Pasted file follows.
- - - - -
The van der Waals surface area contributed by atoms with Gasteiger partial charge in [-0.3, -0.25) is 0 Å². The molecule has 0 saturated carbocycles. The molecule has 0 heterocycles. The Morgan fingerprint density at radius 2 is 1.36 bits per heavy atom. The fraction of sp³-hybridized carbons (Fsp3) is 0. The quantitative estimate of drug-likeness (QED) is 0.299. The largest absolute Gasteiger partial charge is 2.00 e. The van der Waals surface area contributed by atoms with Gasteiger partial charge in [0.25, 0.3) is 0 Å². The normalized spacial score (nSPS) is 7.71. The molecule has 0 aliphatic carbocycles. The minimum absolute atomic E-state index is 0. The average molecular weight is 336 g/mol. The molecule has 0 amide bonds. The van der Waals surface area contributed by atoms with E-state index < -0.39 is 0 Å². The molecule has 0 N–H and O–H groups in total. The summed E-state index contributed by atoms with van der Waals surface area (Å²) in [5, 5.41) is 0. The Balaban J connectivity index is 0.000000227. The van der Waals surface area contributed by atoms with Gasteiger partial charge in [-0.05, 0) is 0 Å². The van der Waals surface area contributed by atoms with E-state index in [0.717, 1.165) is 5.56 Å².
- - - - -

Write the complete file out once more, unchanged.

The van der Waals surface area contributed by atoms with Gasteiger partial charge in [-0.3, -0.25) is 0 Å². The molecule has 0 saturated carbocycles. The molecule has 0 heterocycles. The Morgan fingerprint density at radius 2 is 1.36 bits per heavy atom. The fraction of sp³-hybridized carbons (Fsp3) is 0. The quantitative estimate of drug-likeness (QED) is 0.299. The largest absolute Gasteiger partial charge is 2.00 e. The van der Waals surface area contributed by atoms with Gasteiger partial charge in [0.25, 0.3) is 0 Å². The normalized spacial score (nSPS) is 7.71. The molecule has 0 aliphatic carbocycles. The minimum absolute atomic E-state index is 0. The average molecular weight is 336 g/mol. The molecule has 0 amide bonds. The van der Waals surface area contributed by atoms with E-state index < -0.39 is 0 Å². The molecule has 0 N–H and O–H groups in total. The summed E-state index contributed by atoms with van der Waals surface area (Å²) in [5, 5.41) is 0. The Balaban J connectivity index is 0.000000227. The van der Waals surface area contributed by atoms with Gasteiger partial charge in [-0.05, 0) is 0 Å². The van der Waals surface area contributed by atoms with E-state index in [0.717, 1.165) is 5.56 Å².